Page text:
LC-MS techniques for analytical testing of recombinant human erythropoietin and darbepoetin alfa in equine plasma samples for anti-doping control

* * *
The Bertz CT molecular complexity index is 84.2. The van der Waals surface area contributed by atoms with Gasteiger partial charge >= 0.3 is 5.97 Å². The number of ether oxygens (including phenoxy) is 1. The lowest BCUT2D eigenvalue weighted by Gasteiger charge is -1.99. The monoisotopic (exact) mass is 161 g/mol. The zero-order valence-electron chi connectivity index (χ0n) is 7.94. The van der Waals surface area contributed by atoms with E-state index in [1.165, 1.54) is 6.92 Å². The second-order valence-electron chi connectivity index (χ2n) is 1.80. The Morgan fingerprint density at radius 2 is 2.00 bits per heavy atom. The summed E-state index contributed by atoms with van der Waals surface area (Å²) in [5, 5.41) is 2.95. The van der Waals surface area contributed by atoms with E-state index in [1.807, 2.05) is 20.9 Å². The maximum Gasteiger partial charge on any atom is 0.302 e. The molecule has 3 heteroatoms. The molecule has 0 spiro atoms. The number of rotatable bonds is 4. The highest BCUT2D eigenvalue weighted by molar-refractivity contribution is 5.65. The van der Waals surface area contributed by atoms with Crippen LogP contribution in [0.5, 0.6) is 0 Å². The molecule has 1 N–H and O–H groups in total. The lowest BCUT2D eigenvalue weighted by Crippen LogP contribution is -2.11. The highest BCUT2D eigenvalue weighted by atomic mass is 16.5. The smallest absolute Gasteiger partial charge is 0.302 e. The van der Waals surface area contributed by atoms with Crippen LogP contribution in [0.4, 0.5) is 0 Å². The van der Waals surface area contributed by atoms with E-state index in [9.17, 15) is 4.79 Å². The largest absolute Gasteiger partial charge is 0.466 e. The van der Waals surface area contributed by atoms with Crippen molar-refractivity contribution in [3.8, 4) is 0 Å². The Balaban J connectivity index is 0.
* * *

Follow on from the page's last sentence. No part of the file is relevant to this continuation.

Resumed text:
Recombinant human erythropoietin (rhEPO) and Darbepoetin alfa (Darbe) are erythropoietic drugs that must be monitored for possible abuse in horse racing sporting events. An improved detecton method modified from literature methods was developed for confirmative and semi-quantitative analysis of these erythropoietic drugs in equine plasma samples. Anti-rhEPO antibodies coated onto magnetic beads were used for immunoaffinity separation to extract any rhEPO and/or Darbe present in equine plasma samples. The rhEPO and/or Darbe bound onto the antibody coated magnetic beads were extracted with a 0.1% polyethylene glycol (PEG) pH 2.0 buffer solution. A buffer exchange procedure was performed to eliminate PEG and to concentrate the proteins. The extracted rhEPO and/or Darbe were incubated at 80°C for 10 minutes to denature the proteins. This work found that 7 minutes incubation at 80°C was the optimal of the incubation times tested for Darbe and rhEPO proteins denaturation.;Subsequently, trypsin was added into the denatured protein sample to digest the extracted Darbe and/or rhEPO into peptide fragments generating T9 peptide from Darbe which was specific and unique to Darbe and the T5 peptide from rhEPO which was specific and unique to rhEPO. The trypsin digestion also generated T17 and T6 peptides from rhEPO and Darbe which were specific and unique to both rhEPO and Darbe. This work found that doubling the trypsin concentration in trypsin digestion method from 2 mug (24.7 mug per mL of digest) to 4 mug (49.4 mug per mL of digest) increased the detection of T17, T6, and T9 peptides from 1177, 821, 7385 integrated peak mass areas for T17, T6, and T9 peptides, respectively, to 2653, 857, and 7518 integrated peak mass areas for T17, T6, and T9 peptides, respectively.;The trypsin digested sample was incubated for 10 minutes at 80°C to deactivate trypsin in the sample digest. This work found that 5 minutes incubation at 80°C was the optimal of the incubation times tested for trypsin deactivation. PNGase F [Peptide-N4-(acetyl-beta-glucosaminyl)-asparagine amidase] enzyme was added to deglycosylate the tryptic peptide fragments. This work confirmed the work of Guan et al. (2008) that deglycosylation of T9 and T5 peptides of Darbe and rhEPO, respectively, were necessary for detection in electropray ionization in positive ion mode liquid chromatography mass spectrometry (ESI+/LC-MS) of the glycosylated TT9 and T5 peptides because the glycosylation sites of the T9 and T5 peptides suppressed ionization resulting in no detecting of the compounds. This work found that the detection of T17 and T6 peptides also improved from 581 and 811 integrated peak mass areas for T17 and T6 peptides, respectively, to 1004 and 861 integrated peak mass areas for T17 and T6 peptides, respectively, after treated the tryptic digest with PNGase F. Subsequently, the sample digest was detected using ESI+/LC-MS by monitoring the molecular ions of T17, T6, T9, and T5 peptides and further confirmed by the retention times and the product ions match up with the ones generated by the peptides of the standard digest.;Darbe spiked in equine plasma from 0.05 to 2.5 ng/mL (parts per billion or ppb) and the rhEPO drug spiked in equine plasma from 0.1 to 2.5 ppb were extracted and identified by the resulting (ISU) method modified from the Guan et al. (2007 and 2008) methods. Plasma samples from a research horse before and after administration by intramuscular injection at 0.4 mug/kg of Darbe and from another research horse before and after administration by intravenous injection at 0.3 mug/kg of rhEPO were collected and analyzed by the resulting (ISU) method. The pre-injection plasma sample from both horses did not detect the presence of Darbe and rhEPO compounds. The Darbe compounds were detected for all the post-injection plasma samples from the horse administered with Darbe from 2 to 192 hours samples. The four hours post-injection plasma sample from the horse administered with rhEPO was detected for the presence of the rhEPO compounds. In summary, the resulting (ISU) method developed from the modifications of the Guan et al. (2007 and 2008) methods were capable of extracting, detecting, and confirming the presence of Darbe and/or rhEPO in spiked and administration equine plasma samples.